UPDATE 8:15 p.m.: According to the Sacramento Municipal Utility District, just under 3,000 people were still without electricity Friday evening after storms knocked out power to more than 74,000 people earlier in the day.
Storms caused problems throughout California Friday, from power outages to flooding and travel delays. The National Weather Service predicted Friday morning that weather would ease Saturday, though river levels in the Sacramento area could continue to rise, threatening localized flooding.
The wettest storm of the system is expected to arrive Monday and Tuesday to the Sacramento region, bringing heavy rain and snow along the passes, as well as more high winds.
UPDATE 5:05 p.m.: Stormy conditions this afternoon throughout California are causing widespread problems.
Wind is the big issue, right now.
The National Weather Service says gusts are expected up to 55 miles an hour throughout the greater Sacramento region.
Earlier Friday, more than 74,000 SMUD customers were without power. Those numbers are now down to about 3,500 customers, according to SMUD.
Flight cancellations in San Francisco, Los Angeles and San Diego are directly affecting connections at Sacramento International Airport.
At last check, 42 flights here in Sacramento have been canceled today and the airport recommends checking with your carrier for any updates.
In Southern California, a mudslide has shut down northbound Highway 101 near Ventura.
Also, a rockslide temporarily stopped traffic on I-5 going over the Grapevine into Los Angeles.
UPDATE 2:55 p.m.: 74,000 customers are without power in the Sacramento region Friday afternoon, according to SMUD.
Communities affected by the outages include: Arden-Arcade, Cal Expo, Carmichael, Citrus Heights, East Sacramento, Elk Grove, neighborhoods adjacent to the Sacramento Executive Airport, Galt, Gold River, North Natomas, North Sacramento, Rancho Cordova, Rio Linda, Vineyard, and Wilton.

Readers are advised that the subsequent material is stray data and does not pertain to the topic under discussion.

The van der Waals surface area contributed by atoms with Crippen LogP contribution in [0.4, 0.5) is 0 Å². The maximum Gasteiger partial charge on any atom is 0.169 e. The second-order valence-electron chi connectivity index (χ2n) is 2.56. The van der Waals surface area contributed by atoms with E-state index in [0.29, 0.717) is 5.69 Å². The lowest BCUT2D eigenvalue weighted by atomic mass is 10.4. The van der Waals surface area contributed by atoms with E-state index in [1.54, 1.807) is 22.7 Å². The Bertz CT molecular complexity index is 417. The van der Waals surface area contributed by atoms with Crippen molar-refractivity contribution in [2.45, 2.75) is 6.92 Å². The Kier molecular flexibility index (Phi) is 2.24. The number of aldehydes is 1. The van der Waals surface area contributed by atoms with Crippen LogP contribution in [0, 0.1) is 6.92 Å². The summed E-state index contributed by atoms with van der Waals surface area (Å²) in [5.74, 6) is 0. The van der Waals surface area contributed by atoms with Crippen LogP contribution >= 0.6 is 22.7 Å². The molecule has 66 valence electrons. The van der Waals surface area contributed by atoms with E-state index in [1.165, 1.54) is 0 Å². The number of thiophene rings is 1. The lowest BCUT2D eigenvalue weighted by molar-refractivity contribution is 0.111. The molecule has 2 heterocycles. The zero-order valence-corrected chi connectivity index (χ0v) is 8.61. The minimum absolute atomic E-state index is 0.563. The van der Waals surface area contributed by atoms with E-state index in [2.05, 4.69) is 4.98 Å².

SMUD did not immediately disclose when affected grids would be back online.
UPDATE: 2:46 p.m.: Another foot of snow is expected Saturday in the Sierra Nevada, where crews spent much of the last week clearing mudslides and rock slides that had closed state highways around Lake Tahoe during the last in a series of record-breaking winter storms.
The National Weather Service in Reno issued a winter weather advisory Friday through 10 a.m. Saturday throughout the region north and south of Tahoe.
A stronger storm is expected late Sunday into Monday when the weather service predicts a mix of "very heavy snow" and rain over the top of the Sierra along Interstate 80, and potentially "torrential rain" in Truckee, California.
Tahoe-area ski resorts have piled up dozens of feet of snow since Jan. 1. The Mt. Rose ski resort southwest of Reno already has broken the resort's season record with 47 feet.
UPDATE: 1:30 p.m.: A major Pacific storm has unleashed downpours and fierce gusts on Southern California, triggering flash flood warnings and other problems.
Rain and wind wiped out play Friday in golf's Genesis Open at Riviera Country Club in Los Angeles, where a eucalyptus tree cracked beyond the 14th tee.
The Los Angeles Fire Department says another tree brought down power lines as it fell on a car, and a person was hospitalized for possible electric shock.
Another tree smashed a carport and vehicles in the Santa Barbara suburb of Goleta.
The Knott's Berry Farm amusement park in Orange County closed due to the weather.
Original post: (AP) - A powerful storm is beginning to move into California as the saturated state faces a new round of wet weather that could trigger flooding and debris flows.
The brunt of the storm is expected to affect Southern California starting around midday Friday and into Saturday.
The foothill city of Duarte east of Los Angeles has ordered a precautionary evacuation of some homes, and the Santa Anita race track has canceled horse racing for the day.
Forecasters say rain will also spread into Central California and up to the San Francisco Bay Area.
The far northern end of the state will not see significant precipitation from the storm, however.
The National Weather Service says only scattered light showers are occurring in the region north of Sacramento, where the damaged Oroville Dam continues to release water in advance of new storms.
Some very heavy rain over the next few days in S. CA. Possible flooding / flash flooding, strong winds, and mountain snow, too. Be safe!! pic.twitter.com/dzQSCVRIM2— NWS Western Region (@NWSWestern) February 17, 2017